THE cold war is over, and the ideological division of the world that began in 1945 has disappeared with amazing speed, without battle or much bloodshed. Martin Walker, former Moscow bureau chief for the Guardian of London, offers us an imaginative and smoothly written account, free from cant, of this half-century often burdened with flip judgments.
As a journalist, Walker writes clearly, decisively, alert to the telling phrase. Consider the Soviet hierarch Anastas Mikoyan, musing in retrospect about the 1962 Cuban missile crisis, ``You Americans must understand what Cuba means to us old Bolsheviks. We have been waiting all our lives for a country to go Communist without the Red Army, and it happened in Cuba. It makes us feel like boys again.''
And there is Dean Acheson writing to Anthony Eden in England in 1968 as one retired statesman to another: ``I begin to think that LBJ may be in trouble. It is not Vietnam alone. The country would probably stay with him on that. But Vietnam plus the riots is very bad. It spells frustration and a sense of feebleness at home and abroad. Everyone pushes the USA around.''
Clearly, Walker knows the secondary sources well and has mined them intensively. But many authors do that. What matters is his interpretation of the cold war as much more than the conventional communist vs. capitalist conflict.
His is nothing less than a carefully selective world history during 1944-92, from the Soviet occupation of Eastern Europe, through the inevitable Soviet-American conflict over Europe that followed, and on to the global changes that involve Presidents Gorbachev and Clinton. So there is Korea, Vietnam, and the nuclear stalemate, to be sure, but also nationalism, as the third world gained independence in the 1950s and '60s; economics, as American business lost its way in the 1970s; and political transformation as Gorbachev's reforms shook the 1980s.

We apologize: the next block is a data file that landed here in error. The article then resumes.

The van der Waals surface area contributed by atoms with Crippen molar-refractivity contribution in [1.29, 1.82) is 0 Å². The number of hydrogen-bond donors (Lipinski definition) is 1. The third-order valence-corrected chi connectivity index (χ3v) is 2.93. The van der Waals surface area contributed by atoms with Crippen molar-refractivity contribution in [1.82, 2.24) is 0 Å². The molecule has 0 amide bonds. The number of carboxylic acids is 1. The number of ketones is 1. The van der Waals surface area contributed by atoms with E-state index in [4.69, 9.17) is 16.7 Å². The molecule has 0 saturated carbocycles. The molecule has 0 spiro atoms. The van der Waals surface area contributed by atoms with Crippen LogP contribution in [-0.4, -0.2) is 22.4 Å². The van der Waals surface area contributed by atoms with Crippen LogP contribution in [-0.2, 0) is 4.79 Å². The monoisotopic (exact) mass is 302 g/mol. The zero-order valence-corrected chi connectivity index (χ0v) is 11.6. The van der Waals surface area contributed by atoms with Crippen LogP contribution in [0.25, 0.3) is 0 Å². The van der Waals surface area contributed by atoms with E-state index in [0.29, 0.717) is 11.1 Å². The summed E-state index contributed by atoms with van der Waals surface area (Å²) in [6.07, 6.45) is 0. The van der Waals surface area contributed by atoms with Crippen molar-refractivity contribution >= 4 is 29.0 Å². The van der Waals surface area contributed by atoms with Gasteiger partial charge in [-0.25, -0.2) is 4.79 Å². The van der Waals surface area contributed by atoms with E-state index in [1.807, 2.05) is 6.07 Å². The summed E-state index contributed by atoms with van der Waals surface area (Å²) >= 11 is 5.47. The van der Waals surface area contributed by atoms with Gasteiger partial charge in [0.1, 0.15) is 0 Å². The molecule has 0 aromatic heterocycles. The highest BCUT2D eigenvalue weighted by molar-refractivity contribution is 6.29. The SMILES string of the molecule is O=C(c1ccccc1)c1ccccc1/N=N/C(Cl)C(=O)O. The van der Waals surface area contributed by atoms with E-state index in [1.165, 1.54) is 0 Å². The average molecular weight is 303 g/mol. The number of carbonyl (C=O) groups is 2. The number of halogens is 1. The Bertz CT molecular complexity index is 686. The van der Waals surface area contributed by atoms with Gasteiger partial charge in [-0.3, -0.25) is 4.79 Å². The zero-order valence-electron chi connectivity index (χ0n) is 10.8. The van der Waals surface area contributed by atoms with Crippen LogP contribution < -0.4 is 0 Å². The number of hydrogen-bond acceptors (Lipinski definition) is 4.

Walker is skilled at moving from these broad historical rivers to the sudden storms that punctuate his narrative. Berlin in 1946 and 1961, Korea in 1950, Dien Bien Phu in Vietnam during 1954, Quemoy and Matsu on the coast of communist China during 1957 - the list stretches on, with crisis management, or brinkmanship, at its heart.
Walker, using the transcripts of Soviet-American conferences during 1987-91, is particularly good on the 1962 Cuban missile crisis. The military of both sides were hawkish, with the US Air Force's General Curtis LeMay insisting, ``It's the greatest defeat in our history, Mr. President ... We should invade [Cuba] today.''
And Nikita Khrushchev later said of his generals, ``They looked at me as though I was out of my mind or, what was worse, a traitor. The biggest tragedy, as they saw it, was not that our country might be devastated and everything lost, but that the Chinese or Albanians would accuse us of appeasement or weakness.''
The generals were no less blind as the Soviet system collapsed in the 1990s, making the United States the first unchallenged global superpower, and leaving the future of the former Soviet Union the key question for the next century.